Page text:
Whether verbal, physical, or visual, sexual harassment in the workplace is a serious issue that harms many people across the country. It creates a hostile work environment and prevents victims from performing their duties effectively.
If you suffer sexual harassment at work, you may be able to file a claim for compensation against your employer. However, it can be challenging to know if the sexual harassment you experienced is a suable offense.
Understanding how sexual harassment claims work can help you take appropriate action and seek justice with the help of an employment law attorney at Fieger Law.
Types of Sexual Harassment
Different types of sexual harassment can occur in the workplace, including:
- Verbal harassment: Verbal harassment includes sexual comments, jokes, innuendos, or propositions face-to-face or over the phone.
- Physical harassment: Physical harassment involves physical contact of a sexual nature, such as touching, grabbing, or blocking someone’s movement. Physical harassment can also include indecent exposure or assault.
- Visual harassment: Visual harassment occurs when a person displays sexually suggestive objects, pictures, or gestures, such as sexually explicit images on the workplace bulletin board or as a desktop background on a work computer.
- Quid pro quo harassment: This harassment refers to making job benefits or employment conditions contingent upon submitting to sexual demands. For example, a supervisor may offer a promotion in exchange for sexual favors or threaten to fire an employee if they do not comply with sexual demands.
- Online harassment: This type of harassment involves sending sexual messages, emails, or images through work-related communication platforms, such as work email and instant messaging. It also includes cyberstalking or cyberbullying of a sexual nature on social media.
- Retaliation: This type of harassment involves negative job consequences, such as demotion or termination, due to rejecting or reporting sexual harassment. Retaliation can take many forms, including being passed over for promotions, being assigned to less desirable shifts or duties, or being subjected to verbal or physical abuse.
Steps in Filing a Sexual Harassment Complaint
If you have suffered sexual harassment or have been terminated as a result of refusing sexual overtures or reporting sexual harassment, you can take steps to prove your damages and win compensation. With the help of our compassionate and skilled attorneys at Fieger Law, we can help you hold your employer or co-worker accountable and rebuild your life.
- Report the Harassment to Your Employer
Report the harassment to your immediate supervisor or human resources department. You can do this in person, in writing, or by telephone; however, it is important to record when and how you reported the harassment and any following communication. This is a vital step in any sexual harassment claim.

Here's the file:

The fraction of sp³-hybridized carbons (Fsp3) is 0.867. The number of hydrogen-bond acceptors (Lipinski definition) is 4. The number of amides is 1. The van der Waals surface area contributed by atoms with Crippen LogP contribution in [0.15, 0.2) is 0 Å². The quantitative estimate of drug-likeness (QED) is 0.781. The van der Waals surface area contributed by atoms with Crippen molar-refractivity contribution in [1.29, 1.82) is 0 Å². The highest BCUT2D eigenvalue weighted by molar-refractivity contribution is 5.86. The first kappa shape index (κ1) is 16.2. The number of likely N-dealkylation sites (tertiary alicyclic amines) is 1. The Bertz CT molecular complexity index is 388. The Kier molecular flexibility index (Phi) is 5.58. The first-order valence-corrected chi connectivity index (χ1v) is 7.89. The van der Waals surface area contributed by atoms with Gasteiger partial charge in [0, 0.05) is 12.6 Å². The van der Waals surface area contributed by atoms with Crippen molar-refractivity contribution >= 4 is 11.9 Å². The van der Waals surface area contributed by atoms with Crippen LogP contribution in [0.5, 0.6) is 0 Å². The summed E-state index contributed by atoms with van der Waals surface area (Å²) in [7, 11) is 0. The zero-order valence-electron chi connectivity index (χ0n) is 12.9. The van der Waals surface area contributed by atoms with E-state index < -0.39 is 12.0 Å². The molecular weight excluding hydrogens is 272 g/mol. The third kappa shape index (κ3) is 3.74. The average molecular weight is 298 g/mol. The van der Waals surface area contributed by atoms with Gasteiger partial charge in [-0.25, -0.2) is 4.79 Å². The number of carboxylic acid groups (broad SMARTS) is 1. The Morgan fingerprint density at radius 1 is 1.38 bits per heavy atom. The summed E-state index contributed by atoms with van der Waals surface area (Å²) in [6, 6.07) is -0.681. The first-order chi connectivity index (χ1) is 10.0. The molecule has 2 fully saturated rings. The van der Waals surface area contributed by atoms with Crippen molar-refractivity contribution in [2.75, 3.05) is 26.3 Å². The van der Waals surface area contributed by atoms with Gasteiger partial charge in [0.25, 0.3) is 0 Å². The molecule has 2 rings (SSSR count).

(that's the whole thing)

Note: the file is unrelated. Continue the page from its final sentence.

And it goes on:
If you feel unsafe or upper management is responsible for the harassment, speak with an attorney at our law firm. We can help report the behavior and communicate with the employer on your behalf.
- Document the Harassment
Keep a detailed record of incidents of harassment, including the date, time, location, and any witnesses. Include as much information as possible, such as what happened, direct quotes from those involved, and the impact the incident had on your physical and emotional well-being.
- File a Complaint with the Equal Employment Opportunity Commission (EEOC)
After reporting the harassment to your employer, you must file a complaint with the EEOC within 180 days of the incident. You can file a complaint in person, by mail, or online through the EEOC’s website. We can help you put together your claim and walk you through the process.
- Wait for a Response from the EEOC
The EEOC will investigate your complaint and determine if there is reasonable cause to believe that sexual harassment occurred. If the EEOC finds reasonable cause, the agency will attempt to negotiate a settlement between you and your employer. The EEOC may file a lawsuit on your behalf if a settlement cannot be reached.
According to the EEOC, isolated incidents, teasing, or offhand comments are not typically considered illegal. For the EEOC to pursue a claim, the harassment must be severe or frequent enough that it results in a hostile work environment or wrongful termination.
- File a Private Lawsuit
If the EEOC does not find a reasonable cause or if you do not wish to wait for a resolution through the EEOC, you can work with an attorney at our law firm to file a civil lawsuit to seek damages. We can ask for compensation for lost wages, pain and suffering, emotional distress, lost earnings, and medical expenses to pay for your losses.
Get Legal Advice
Fieger Law works with sexual harassment victims throughout the country. We can help you understand your legal options for compensation after suffering sexual harassment in the workplace.
We will provide support and legal advice throughout your entire claims process, from helping you document the harassment to filing a claim with the EEOC or representing your interests in a civil lawsuit.
Contact us to set up a free, confidential consultation to discuss your case and get legal guidance on your next steps.